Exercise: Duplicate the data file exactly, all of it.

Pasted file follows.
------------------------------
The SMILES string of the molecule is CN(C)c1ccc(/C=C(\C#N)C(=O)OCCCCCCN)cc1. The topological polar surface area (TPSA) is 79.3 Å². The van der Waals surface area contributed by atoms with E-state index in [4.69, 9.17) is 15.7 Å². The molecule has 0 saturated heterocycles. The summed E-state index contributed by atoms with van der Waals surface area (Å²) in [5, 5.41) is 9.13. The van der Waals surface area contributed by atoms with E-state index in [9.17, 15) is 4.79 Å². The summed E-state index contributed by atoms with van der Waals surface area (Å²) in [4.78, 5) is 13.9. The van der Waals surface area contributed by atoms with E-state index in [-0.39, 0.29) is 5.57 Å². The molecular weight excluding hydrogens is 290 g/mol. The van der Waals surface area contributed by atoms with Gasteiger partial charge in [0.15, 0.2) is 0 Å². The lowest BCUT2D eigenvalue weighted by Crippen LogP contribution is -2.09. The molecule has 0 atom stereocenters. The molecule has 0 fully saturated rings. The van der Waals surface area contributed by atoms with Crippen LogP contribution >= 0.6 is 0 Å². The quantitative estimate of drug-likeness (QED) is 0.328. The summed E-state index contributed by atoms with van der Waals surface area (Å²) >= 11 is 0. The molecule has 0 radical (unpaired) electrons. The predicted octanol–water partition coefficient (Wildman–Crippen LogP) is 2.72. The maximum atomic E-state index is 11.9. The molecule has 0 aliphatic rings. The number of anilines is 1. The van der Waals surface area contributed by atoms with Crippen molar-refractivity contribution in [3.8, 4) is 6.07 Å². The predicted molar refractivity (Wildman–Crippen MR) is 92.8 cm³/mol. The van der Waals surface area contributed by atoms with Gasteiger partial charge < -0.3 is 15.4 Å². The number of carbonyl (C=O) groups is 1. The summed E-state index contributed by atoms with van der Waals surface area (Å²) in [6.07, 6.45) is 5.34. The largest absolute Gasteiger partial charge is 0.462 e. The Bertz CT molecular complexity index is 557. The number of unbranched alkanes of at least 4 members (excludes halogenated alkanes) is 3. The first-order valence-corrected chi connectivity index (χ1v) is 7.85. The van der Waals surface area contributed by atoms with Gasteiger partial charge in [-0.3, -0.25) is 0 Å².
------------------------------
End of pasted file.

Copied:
The SMILES string of the molecule is CN(C)c1ccc(/C=C(\C#N)C(=O)OCCCCCCN)cc1. The topological polar surface area (TPSA) is 79.3 Å². The van der Waals surface area contributed by atoms with E-state index in [4.69, 9.17) is 15.7 Å². The molecule has 0 saturated heterocycles. The summed E-state index contributed by atoms with van der Waals surface area (Å²) in [5, 5.41) is 9.13. The van der Waals surface area contributed by atoms with E-state index in [9.17, 15) is 4.79 Å². The summed E-state index contributed by atoms with van der Waals surface area (Å²) in [4.78, 5) is 13.9. The van der Waals surface area contributed by atoms with E-state index in [-0.39, 0.29) is 5.57 Å². The molecular weight excluding hydrogens is 290 g/mol. The van der Waals surface area contributed by atoms with Gasteiger partial charge in [0.15, 0.2) is 0 Å². The lowest BCUT2D eigenvalue weighted by Crippen LogP contribution is -2.09. The molecule has 0 atom stereocenters. The molecule has 0 fully saturated rings. The van der Waals surface area contributed by atoms with Crippen LogP contribution >= 0.6 is 0 Å². The quantitative estimate of drug-likeness (QED) is 0.328. The summed E-state index contributed by atoms with van der Waals surface area (Å²) >= 11 is 0. The molecule has 0 radical (unpaired) electrons. The predicted octanol–water partition coefficient (Wildman–Crippen LogP) is 2.72. The maximum atomic E-state index is 11.9. The molecule has 0 aliphatic rings. The number of anilines is 1. The van der Waals surface area contributed by atoms with Crippen molar-refractivity contribution in [3.8, 4) is 6.07 Å². The predicted molar refractivity (Wildman–Crippen MR) is 92.8 cm³/mol. The van der Waals surface area contributed by atoms with Gasteiger partial charge < -0.3 is 15.4 Å². The number of carbonyl (C=O) groups is 1. The summed E-state index contributed by atoms with van der Waals surface area (Å²) in [6.07, 6.45) is 5.34. The largest absolute Gasteiger partial charge is 0.462 e. The Bertz CT molecular complexity index is 557. The number of unbranched alkanes of at least 4 members (excludes halogenated alkanes) is 3. The first-order valence-corrected chi connectivity index (χ1v) is 7.85. The van der Waals surface area contributed by atoms with Gasteiger partial charge in [-0.3, -0.25) is 0 Å².